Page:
Lead and Copper in School Drinking Water Sampling Results

Summary and detailed lead and copper in drinking water data in school drinking water

In a continued effort to ensure safe drinking water in schools in Massachusetts, on April 26, 2016, the Governor and State Treasurer Deb Goldberg announced that $2 million from the Massachusetts Clean Water Trust (MCWT) would fund cooperative efforts to help Massachusetts public schools test for lead and copper in drinking water. Under the “Assistance Program for Lead in School Drinking Water”, MassDEP provides technical assistance to ensure that public school districts and publicly-owned early education and care (EEC) programs can sample the taps and water fountains in their schools and identify any results that show copper over the Action Level or lead above the MassDEP recommended laboratory detection limit of 1 ppb.

The Action Level for copper is 1.3 mg/L or 1.3 parts per million (ppm), and the MassDEP recommended laboratory detection level for lead is 0.001 mg/L or 1 parts per billion (ppb).  Most lead and copper get into drinking water after the water leaves the local well or treatment plant and comes into contact with plumbing materials containing lead and copper.  These include lead pipe and lead solder (commonly used until 1986) as well as faucets, valves, and other components made of copper and brass.  The physical/chemical interaction that occurs between the water and plumbing is referred to as corrosion.  The extent to which corrosion occurs contributes to the amount of lead and copper that can be released into the drinking water.

Parties interested in other historical lead and copper data should contact the school district or school directly. To contact your school department directly to learn about your school's program to address lead and copper in drinking water, find your school contact information via the Massachusetts Department of Elementary and Secondary Education (DESE) website at http://profiles.doe.mass.edu.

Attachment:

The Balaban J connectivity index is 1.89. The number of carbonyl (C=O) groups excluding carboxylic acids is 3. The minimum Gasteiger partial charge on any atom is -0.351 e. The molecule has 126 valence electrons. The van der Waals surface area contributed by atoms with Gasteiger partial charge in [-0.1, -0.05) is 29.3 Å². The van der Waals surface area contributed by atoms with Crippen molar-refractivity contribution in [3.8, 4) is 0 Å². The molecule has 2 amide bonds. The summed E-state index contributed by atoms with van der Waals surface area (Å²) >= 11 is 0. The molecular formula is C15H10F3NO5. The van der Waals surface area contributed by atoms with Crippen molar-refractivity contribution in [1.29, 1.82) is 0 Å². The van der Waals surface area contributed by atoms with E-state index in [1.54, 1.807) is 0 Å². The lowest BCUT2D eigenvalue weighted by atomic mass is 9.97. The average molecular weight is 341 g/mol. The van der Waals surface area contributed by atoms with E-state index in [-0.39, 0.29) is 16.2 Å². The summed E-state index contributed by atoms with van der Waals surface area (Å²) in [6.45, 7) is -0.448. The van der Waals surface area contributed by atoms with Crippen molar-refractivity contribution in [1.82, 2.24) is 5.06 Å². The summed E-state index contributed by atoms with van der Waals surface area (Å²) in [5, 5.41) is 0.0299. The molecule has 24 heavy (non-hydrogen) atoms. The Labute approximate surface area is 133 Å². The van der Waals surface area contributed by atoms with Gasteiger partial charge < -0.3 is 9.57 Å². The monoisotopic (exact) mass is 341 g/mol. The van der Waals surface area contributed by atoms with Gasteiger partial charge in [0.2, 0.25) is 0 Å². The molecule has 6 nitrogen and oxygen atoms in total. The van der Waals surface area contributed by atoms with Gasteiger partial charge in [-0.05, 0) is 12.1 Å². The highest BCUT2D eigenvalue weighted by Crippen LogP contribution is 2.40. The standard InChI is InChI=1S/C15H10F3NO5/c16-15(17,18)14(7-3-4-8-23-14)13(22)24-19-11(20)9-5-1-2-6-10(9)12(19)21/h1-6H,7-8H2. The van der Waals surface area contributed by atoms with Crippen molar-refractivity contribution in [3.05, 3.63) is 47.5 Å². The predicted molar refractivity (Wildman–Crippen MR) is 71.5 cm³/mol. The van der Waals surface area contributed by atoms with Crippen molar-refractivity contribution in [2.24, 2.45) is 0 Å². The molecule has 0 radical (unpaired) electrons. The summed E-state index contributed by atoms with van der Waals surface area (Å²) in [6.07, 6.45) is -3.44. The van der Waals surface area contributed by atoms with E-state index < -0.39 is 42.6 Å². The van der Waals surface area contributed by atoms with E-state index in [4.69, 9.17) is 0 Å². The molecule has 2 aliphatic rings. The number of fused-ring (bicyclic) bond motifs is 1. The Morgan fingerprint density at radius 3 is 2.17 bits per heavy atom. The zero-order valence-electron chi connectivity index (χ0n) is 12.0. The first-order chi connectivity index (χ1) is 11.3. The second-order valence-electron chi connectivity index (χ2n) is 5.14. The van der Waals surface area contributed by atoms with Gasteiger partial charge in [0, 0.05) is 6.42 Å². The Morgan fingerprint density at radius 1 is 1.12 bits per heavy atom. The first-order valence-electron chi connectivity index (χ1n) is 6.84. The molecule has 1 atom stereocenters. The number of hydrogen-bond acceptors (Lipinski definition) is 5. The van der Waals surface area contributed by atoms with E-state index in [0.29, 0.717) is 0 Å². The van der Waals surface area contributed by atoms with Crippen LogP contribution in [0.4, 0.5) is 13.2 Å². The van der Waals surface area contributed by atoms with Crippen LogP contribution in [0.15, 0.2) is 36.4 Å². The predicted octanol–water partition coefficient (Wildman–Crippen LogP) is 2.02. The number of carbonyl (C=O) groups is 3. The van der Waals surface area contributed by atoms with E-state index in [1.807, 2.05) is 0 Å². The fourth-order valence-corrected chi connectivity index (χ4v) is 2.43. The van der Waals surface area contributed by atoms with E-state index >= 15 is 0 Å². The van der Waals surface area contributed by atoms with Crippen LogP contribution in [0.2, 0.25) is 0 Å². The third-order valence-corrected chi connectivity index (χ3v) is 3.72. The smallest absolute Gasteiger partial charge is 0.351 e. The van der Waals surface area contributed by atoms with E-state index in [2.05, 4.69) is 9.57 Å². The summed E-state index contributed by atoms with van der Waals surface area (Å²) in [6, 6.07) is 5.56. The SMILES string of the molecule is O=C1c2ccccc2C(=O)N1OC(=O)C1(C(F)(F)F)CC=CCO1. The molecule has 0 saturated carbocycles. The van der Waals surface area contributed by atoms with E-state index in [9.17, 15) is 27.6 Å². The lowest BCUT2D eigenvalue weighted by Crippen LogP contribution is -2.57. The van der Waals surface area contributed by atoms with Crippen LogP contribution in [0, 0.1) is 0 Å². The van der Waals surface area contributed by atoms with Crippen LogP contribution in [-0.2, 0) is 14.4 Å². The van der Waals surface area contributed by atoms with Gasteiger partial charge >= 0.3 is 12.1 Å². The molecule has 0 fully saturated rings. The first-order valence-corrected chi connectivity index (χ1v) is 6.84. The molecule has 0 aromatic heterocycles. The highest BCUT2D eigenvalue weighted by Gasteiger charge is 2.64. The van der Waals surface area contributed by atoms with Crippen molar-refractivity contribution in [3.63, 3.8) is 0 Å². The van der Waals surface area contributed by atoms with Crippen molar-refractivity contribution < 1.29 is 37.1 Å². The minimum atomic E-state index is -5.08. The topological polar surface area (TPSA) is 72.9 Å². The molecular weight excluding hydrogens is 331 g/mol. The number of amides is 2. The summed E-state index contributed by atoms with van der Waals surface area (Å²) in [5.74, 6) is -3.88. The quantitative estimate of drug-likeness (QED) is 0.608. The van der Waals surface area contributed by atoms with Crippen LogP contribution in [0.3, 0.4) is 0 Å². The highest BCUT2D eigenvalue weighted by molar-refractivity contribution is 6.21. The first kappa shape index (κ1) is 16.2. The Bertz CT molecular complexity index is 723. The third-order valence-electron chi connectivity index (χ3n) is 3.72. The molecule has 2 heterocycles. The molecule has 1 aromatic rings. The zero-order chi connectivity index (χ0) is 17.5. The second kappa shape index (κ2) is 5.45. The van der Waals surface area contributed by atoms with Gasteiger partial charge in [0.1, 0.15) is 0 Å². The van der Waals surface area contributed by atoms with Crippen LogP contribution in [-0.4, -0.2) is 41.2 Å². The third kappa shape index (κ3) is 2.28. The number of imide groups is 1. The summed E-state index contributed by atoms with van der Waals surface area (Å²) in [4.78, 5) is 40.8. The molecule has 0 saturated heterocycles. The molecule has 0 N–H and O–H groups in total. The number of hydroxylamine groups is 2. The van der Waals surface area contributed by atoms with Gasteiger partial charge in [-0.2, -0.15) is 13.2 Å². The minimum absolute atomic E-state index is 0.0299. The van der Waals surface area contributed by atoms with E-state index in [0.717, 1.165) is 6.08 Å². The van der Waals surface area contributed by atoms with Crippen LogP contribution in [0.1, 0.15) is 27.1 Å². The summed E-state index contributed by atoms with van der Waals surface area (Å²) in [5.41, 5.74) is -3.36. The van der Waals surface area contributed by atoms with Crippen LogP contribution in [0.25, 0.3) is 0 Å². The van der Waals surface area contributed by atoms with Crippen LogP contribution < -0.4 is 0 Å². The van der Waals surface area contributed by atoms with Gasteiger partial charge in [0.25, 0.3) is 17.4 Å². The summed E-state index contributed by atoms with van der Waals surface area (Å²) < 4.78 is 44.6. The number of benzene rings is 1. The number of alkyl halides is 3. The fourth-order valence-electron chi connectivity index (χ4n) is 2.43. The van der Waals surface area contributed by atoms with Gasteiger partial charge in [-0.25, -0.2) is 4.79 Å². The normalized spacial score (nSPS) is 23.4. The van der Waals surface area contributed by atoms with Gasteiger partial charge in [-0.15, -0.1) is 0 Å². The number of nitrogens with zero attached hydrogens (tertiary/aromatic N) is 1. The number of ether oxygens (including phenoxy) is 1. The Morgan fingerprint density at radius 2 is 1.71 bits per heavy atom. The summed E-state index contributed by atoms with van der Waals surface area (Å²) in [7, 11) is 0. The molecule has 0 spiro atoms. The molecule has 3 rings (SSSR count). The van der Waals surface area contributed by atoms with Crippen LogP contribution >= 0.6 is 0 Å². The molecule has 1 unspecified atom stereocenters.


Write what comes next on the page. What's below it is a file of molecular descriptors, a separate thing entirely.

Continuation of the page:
Sampling Results

The lead and copper sampling result data, collected via MassDEP's electronic data reporting system eDEP, and remediation actions data, collected via the LCCA Program Management Tool, is now available through The Energy & Environmental Affairs Data Portal (EEA Data Portal).

The data in the EEA Data Portal comes from one or more of the following sources:

Data is made available to the public two weeks after sampling results are submitted to MassDEP through eDEP. This allows schools and EECFs time to conduct communications and outreach to students, families, staff and other local stakeholders. This allows schools and EECFs time to post all remediation actions taken at fixtures with lead and/or copper exceedances in the LCCA Program Management Tool. In some instances, individual school / EECF sample results data reported to eDEP may be delayed or not complete for a number of reasons. These delays may result in the complete data set for each school taking more than two weeks to be available online. Also, these results may not reflect all samples taken at each school or EECF because the laboratory may not have completed its work and/or the school may collect additional samples. Check back for updates that cover any additional results.  A school's status may change as additional results are reported to MassDEP. Only sample results data submitted through eDEP is available in the sample results section of the spreadsheet.

Schools and EECFs may have taken actions to address lead and copper which are not shown in the EEA Data Portal. Schools and EECF that are not currently using eDEP and/or the LCCA Program Management Tool are encouraged to contact the MassDEP Drinking Water Program at program.director-dwp@mass.gov or 617-292-5770 to get access to these online reporting applications.

Additional Resources

Contact   for Lead and Copper in School Drinking Water Sampling Results

Help Us Improve Mass.gov  with your feedback

Please do not include personal or contact information.